The news about much awaited proposed changes in the Canadian visa laws have finally started flowing in. The new liberal government aims to make Canadian visa system more effective and sensitive to the requirements of the local aspirations. This, as expected, would bring around a much-required relief to the immigrants in waiting.
The government has proposed following amendments:
- Providing due priority to the applicants having siblings already in the country by allocating them more marks to them for purpose of assessment of their applications under the Express Entry system;
- Raising maximum age for dependents from 19 years to 22 years and allowing Canadians to bring their children to the country;
- Raising the number of fresh requests per year for parents and grandparents from 5,000 to 10,000;
- Allocating double the amount of funds for family class immigration screening system for reinstating of processing times procedure to levels that existed before the coming of harper’s government;
- Offering permanent residence permit of Canada to the new spouses arriving in Canada immediately and not applying any two-year conditional residence that exposes spouses to adverse conditions.
- Modifications in the Express Entry system – the authorities are committed to bringing about substantial changes in the Express Entry processing system, as well as revising provisions of CEC to remove statutes that pose barriers for international students in terms of Canadian inwards migration.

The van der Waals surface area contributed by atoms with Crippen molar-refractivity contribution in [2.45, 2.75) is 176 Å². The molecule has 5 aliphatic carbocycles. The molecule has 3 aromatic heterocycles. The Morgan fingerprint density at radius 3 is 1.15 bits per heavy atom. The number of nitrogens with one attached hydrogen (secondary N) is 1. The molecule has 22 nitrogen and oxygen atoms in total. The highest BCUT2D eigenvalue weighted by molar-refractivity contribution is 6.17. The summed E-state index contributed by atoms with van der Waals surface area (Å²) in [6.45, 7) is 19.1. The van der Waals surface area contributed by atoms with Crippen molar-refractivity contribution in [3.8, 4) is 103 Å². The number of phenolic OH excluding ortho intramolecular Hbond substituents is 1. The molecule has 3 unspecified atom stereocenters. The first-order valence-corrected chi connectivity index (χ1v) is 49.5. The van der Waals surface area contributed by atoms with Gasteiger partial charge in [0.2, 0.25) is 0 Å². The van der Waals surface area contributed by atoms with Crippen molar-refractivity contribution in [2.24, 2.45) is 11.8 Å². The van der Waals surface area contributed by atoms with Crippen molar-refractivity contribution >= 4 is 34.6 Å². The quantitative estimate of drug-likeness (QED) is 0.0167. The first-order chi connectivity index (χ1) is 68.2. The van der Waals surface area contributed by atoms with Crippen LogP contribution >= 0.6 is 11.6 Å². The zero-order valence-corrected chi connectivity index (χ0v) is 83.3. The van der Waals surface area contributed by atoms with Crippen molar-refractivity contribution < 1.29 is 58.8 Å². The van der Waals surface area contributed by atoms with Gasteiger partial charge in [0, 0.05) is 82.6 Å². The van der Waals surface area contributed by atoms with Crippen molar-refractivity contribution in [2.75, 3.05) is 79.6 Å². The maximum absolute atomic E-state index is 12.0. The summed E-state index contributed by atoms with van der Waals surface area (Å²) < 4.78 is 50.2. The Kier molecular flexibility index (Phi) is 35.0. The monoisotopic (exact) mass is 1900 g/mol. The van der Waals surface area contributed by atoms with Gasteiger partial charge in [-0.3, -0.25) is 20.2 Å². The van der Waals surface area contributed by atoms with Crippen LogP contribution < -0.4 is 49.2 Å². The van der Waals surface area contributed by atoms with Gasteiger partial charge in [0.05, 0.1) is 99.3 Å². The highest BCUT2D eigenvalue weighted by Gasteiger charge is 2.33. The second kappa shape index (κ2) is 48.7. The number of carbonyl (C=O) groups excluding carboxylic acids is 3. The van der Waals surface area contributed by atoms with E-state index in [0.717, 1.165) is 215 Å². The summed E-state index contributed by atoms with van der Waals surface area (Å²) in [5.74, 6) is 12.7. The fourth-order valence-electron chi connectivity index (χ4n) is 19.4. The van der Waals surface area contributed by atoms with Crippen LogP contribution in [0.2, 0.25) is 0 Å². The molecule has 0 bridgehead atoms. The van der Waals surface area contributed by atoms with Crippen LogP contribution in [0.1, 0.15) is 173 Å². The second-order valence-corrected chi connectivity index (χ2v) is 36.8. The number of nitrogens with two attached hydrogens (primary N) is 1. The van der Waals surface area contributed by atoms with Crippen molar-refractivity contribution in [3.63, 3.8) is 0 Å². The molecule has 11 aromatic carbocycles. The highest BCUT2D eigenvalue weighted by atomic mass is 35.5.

- Extend CAD $100 million to the United Nations High Commission for Refugees for missions aiming at providing critical relief;
- Fully reinstate Interim Federal Health Program;
- Set up an Expert Human Rights Panel for identifying allocated nations of origin; and for extending a privilege to appeal refugee decisions for nationals of such countries;
- Phase out the procedure of appointing people without any objective specialization to immigration and Refugee Board of Canada;
- Reinstate temporary residential credits for foreign students and other people residing in the country on temporary residence permits;
- Shelving of certain harsh provisions of C-24 that led to establishment of second class citizen category and posing impediments in way of migrants gaining nationality of the country;
- Shelving visa eligibility parameters for Mexican and ending visa requirements for other countries;
- Ending $1,000 LMIA fee for families requesting for caregivers;
- Regulating foreign money transfer industry and reducing transaction fees in coordination with territory and state governments; and
- Applying better controls on service providers in Canada caregiver industry.